The editor-in-chief wrote in the retraction statement that he found “no evidence of fraud of intentional misrepresentation of the data,” …the results were not incorrect,” and there was no misconduct. He retracted the paper because he found the results to be “inconclusive.”
“We also learned,” writes Krimsky, “that journals who learned from the disclosure documents that they published ghosted papers took no action against the authors, allowing the plagiarized papers to remain in the archival literature, even despite formal requests for clarifications or retractions in at least one case.”
The EPA also has been exposed yet again for acting as a stooge of Monsanto. The documents to which Krimsky is referring also show that Monsanto launched a concerted effort to exert influence over the EPA in order to persuade the Agency for Toxic Substances and Disease Registry, which is itself an arm of the Department of Health and Human Services, not to carry out its own assessment of glyphosate.
Leemon McHenry’s article, published in the International Journal of Risk And Safety In Medicine, entitled “The Monsanto Papers: Poisoning The Scientific Well,” expands the discussion of Monsanto’s ghostwriting techniques. For example, the article discusses a Monsanto written paper drafted for publication in Forbes Magazine with Henry Miller as the author. The paper was titled “March Madness From the United Nations” and was designed to disputE findings from the IARC that, in 2015, found that glyphosate is a possible human carcinogen.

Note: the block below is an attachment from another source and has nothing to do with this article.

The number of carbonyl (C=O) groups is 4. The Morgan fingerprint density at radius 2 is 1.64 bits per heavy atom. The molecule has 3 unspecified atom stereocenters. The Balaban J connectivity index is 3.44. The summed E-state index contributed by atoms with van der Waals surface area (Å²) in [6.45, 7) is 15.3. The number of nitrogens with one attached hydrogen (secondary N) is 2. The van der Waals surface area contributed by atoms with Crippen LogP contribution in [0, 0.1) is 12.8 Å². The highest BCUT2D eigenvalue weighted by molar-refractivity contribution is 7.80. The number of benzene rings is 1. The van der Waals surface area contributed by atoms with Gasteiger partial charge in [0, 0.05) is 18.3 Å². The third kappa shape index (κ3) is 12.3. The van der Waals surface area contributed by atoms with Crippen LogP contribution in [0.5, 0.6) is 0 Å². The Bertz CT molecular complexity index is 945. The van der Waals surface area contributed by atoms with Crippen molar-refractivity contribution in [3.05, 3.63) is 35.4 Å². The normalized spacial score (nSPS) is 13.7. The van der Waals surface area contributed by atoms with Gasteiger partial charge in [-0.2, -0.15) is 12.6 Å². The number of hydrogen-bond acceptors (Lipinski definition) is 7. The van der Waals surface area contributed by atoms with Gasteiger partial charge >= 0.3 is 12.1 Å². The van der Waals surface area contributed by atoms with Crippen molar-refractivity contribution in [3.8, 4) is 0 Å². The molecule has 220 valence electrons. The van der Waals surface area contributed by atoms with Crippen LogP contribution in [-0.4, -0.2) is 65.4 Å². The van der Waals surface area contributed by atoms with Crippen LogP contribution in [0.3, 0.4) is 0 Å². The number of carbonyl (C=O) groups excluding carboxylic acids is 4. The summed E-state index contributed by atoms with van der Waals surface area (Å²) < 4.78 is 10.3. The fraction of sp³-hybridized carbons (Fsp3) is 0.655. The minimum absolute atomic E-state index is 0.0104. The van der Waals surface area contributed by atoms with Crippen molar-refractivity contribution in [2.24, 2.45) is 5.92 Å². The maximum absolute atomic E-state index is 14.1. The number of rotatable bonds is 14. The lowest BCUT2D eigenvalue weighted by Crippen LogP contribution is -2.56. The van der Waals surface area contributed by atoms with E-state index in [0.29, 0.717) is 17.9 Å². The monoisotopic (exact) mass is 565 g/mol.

Forbes, after finding out that the article had been ghostwritten, at least decided to remove the paper.
Another of McHenry’s findings from the discovery documents shows how Monsanto has blurred the sector boundaries of a private corporation and a public university. Monsanto supported a website at the University of Illinois at Urban-Champagne to enable two so-called “independent” faculty to do its bidding in criticizing the IARC’s cancer review.
The documents show that Monsanto wished to be a silent partner in this venture so as not to discredit the reviews.
McHenry shows us the efforts taken by Monsanto to exercise control over the “scientific” message about its chemical herbicide. He sums up the corporate mindset: “On one hand, [Monsanto] represents itself publicly as a vigorous champion of science against myths, fanaticism, emotion, politics and any failure to consider the total weight of evidence and, on the other, it privately seeks to protect itself against possible refutation by secretly controlling the scientific process…”
To protect the scientific enterprise, one of the core pillars of a modern democratic society, against the forces that would turn it into the handmaiden of industry or politics our society must support firewalls between academic science and the corporate sectors and educate young scientists and journal editors on the moral principles behind their respective professional roles.
Of course, while Monsanto is clearly at fault for attempting to pressure academic institutions and regulatory agencies, it should be noted that these institutions bear just as much responsibility. After all their constant harping about the integrity of science and their “authority” over all matters related to science and, as a result, public policy, they have clearly abrogated their own integrity and responsibility for financial gain or in order to please Monsanto.